The Trap of Federal Policies
John A. Olthuis and H.W. Roger Townshend provide a legal analysis of the federal government’s Specific Claims Policy that many people will find interesting, and that can be applied to the federal government’s Comprehensive Land Claims Policy and self-government policy known as the Inherent Right Policy. They offer that the policy can be challenged as a violation toward Indigenous people and their lands. While I admit I am not a lawyer, I provide a brief summary of their analysis here.
Olthuis and Townshend explain that natural justice is defined by the principles of two related objectives. First, people should not be adversely affected without a hearing, and second, decisions affecting people must be made by an impartial and none biased tribunal. In establishing the Comprehensive Land Claims Policy the federal government has violated/s the principles of natural justice in that they have unilaterally constructed the policy which is therefore biased, and it is the federal government, rather than an impartial body, that judges whether a statement of land claim will move forward, against itself no less. In this way, the federal government has violated and continues to violate the principles of natural justice.
Olthuis and Townshend also explain that equity law is a form of justice that is administered according to rules of fairness. Equity law seeks to restore wronged parties to the conditions that would have existed if the breach had not occurred. They also explain that a fiduciary is a person who stands in a position of trust to another. Interestingly, fiduciary responsibility emerges from equity law and as such it is reasonable for a person relying on the fiduciary to expect the fiduciary to act with a degree of fairness, loyalty, and honourable conduct. Equity law and fiduciary responsibilities extend to policy-making and given this, unilaterally drafted federal policies, which construct limitations on Indigenous people in their attempt to live better, are a violation of equity law and the Crown’s fiduciary responsibilities.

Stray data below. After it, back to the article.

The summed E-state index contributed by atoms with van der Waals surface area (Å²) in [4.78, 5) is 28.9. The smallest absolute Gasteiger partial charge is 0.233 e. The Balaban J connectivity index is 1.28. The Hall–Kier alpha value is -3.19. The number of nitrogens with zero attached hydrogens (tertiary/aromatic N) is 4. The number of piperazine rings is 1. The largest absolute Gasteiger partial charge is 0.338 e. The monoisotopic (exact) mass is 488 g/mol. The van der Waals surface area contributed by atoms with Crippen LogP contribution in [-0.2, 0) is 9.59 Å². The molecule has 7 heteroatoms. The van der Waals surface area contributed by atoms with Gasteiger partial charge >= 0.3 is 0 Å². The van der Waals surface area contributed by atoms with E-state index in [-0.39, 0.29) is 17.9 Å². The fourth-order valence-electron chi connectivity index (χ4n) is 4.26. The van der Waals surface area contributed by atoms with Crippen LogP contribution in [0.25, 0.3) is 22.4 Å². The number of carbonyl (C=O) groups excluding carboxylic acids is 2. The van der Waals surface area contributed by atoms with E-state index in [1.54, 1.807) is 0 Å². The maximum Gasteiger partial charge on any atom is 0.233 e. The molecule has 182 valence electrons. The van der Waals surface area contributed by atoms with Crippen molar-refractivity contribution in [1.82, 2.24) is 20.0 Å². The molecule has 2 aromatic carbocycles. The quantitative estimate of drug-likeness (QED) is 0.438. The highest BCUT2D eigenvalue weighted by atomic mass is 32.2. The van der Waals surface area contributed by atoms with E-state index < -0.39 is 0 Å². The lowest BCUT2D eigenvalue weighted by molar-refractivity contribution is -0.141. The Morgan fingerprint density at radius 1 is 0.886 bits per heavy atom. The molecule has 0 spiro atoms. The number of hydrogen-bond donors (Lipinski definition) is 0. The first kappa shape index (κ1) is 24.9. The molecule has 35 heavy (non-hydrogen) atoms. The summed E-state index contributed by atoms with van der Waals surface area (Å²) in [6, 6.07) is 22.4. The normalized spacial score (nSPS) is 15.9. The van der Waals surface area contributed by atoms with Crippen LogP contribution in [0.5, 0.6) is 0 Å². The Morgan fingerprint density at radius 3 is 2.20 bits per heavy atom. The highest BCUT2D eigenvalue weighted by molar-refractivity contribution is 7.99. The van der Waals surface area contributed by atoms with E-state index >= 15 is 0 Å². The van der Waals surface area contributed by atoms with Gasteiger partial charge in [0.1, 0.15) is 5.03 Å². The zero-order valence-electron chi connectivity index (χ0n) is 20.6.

Olthuis and Townshend also address the issue of whether the compensation amounts awarded First Nations fall within legal guidelines. According to equity law, the general principle behind compensation is that the imposed loss is to be made good where compensation is to be assessed with reference to the value of the assets at the date they are restored rather than the date at which they were improperly taken. This means that any increase in the market value of the assets is the responsibility of the trustee. Olthuis and Townshend argue, “It is our view that the federal specific claims policy and process with respect to validity and compensation violates the principles of equity, the federal constitutional responsibility and the fiduciary duty owed” (82).
The Slap of Agreements in Principle
Recently I overheard a discussion between two Algonquin that left me feeling on the one hand horrified, yet on the other hand a glimmer of gratefulness that someone has been fulfilling their clan responsibilities. The first person argued that the Algonquin must not dismiss the currently tabled, and soon to be ratified, Algonquin agreement in principle (AIP), “merely on two items”, those items being the amount of land and the amount of resource revenue sharing stated. The other person responded in a way that I thought was simple yet clever. This person stated that if someone was to read through the AIP and gather up as many as twenty-two good points, this larger number – twenty-two – alone does not in itself mean that the two points of land and resources are not the most significant to the Algonquin future. Many people, such as Elijah Harper and Alice Olsen Williams, have long made this argument of the importance of land and resources.
That said, it is important to stress that many people are not skilled at reading policy and law, AIPs included. Reading them is the specialized skill of lawyers and policy makers. Olthuis and Townshend are two qualified individuals that have evaluated past AIPs to determine why it is that they cannot be relied upon as a true source of land claims and self-government settlements. They provide a discussion of the James Bay Cree and the Northern Quebec Agreement.
In asking, “What is it about the structure of the claims settlements that leads to non-implementation?” Olthuis and Townshend identify three factors that have led to non-fulfillment: A lack of political will on the part of non-indigenous governments; Vaguely worded provisions in the agreements; and, Missing elements (41).